Lecturers from the pre-1992 universities have condemned leaders of their union for their handling of the recent pay dispute and called on them not to settle without balloting members.
Delegates to the Association of University Teachers' winter council on Wednesday dropped calls for the resignation of union president Alan Carr and general secretary David Triesman.
But they agreed motions deploring suspension of the campaign of industrial action and criticising the way in which the union executive handled the dispute.
Union leaders agreed to suspend industrial action over this year's 3.5 per cent pay offer in November after drawing up a memorandum of understanding with employers that agreed to set up working groups on casualisation and gender discrimination.
But many members were furious that they had not been consulted.
Speaking before the council, which was closed to the press, Wendy Richards, president of Keele AUT, said: "We stuck our necks out for this. Members put their own working conditions on the line and got themselves into difficulties with their heads of department and suddenly they find the rug pulled out from under their feet. What we are concerned about is: are members going to take this sort of thing seriously after being so let down this year?"
Mr Triesman said: "I think of the campaign as an away draw." While it had not secured an increase in the pay offer, academic pay had been brought to political attention. But he acknowledged that there was much to learn from it.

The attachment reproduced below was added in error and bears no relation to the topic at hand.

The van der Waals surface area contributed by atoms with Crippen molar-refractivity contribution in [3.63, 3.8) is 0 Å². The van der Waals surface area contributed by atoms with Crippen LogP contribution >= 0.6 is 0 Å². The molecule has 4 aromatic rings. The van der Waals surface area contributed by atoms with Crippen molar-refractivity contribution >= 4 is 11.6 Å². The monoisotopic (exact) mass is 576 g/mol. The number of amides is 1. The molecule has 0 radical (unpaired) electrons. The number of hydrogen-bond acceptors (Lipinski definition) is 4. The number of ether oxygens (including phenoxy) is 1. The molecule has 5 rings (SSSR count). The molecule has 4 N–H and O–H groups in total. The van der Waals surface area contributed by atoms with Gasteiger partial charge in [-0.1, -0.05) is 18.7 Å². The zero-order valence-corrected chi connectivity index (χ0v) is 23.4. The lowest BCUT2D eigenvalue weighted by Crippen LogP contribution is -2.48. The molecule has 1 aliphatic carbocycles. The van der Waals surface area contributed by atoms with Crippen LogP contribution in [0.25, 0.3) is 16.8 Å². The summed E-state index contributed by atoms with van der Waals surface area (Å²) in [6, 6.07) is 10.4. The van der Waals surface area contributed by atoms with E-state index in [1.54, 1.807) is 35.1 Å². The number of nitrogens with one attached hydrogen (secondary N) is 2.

"I think we should be more thoughtful about the propositions that we tell people to fight for," he said.
The winter council also agreed the union's salary claim for next year. This calls on employers "to acknowledge the objective need for a 30 per cent pay increase to catch up with average earnings over the past two decades" and to commit to implementing "such catch-up salary increases as can be afforded from their existing and planned resources".
It wants employers to work with the union and others to press the government to meet any shortfall and to introduce a pay review body.
The AUT "anticipates" a catch-up increase to be spread over the next four years, by which time it expects comprehensive changes in pay and conditions to be in place.
It also wants gender discrimination in pay to stop by the end of next year.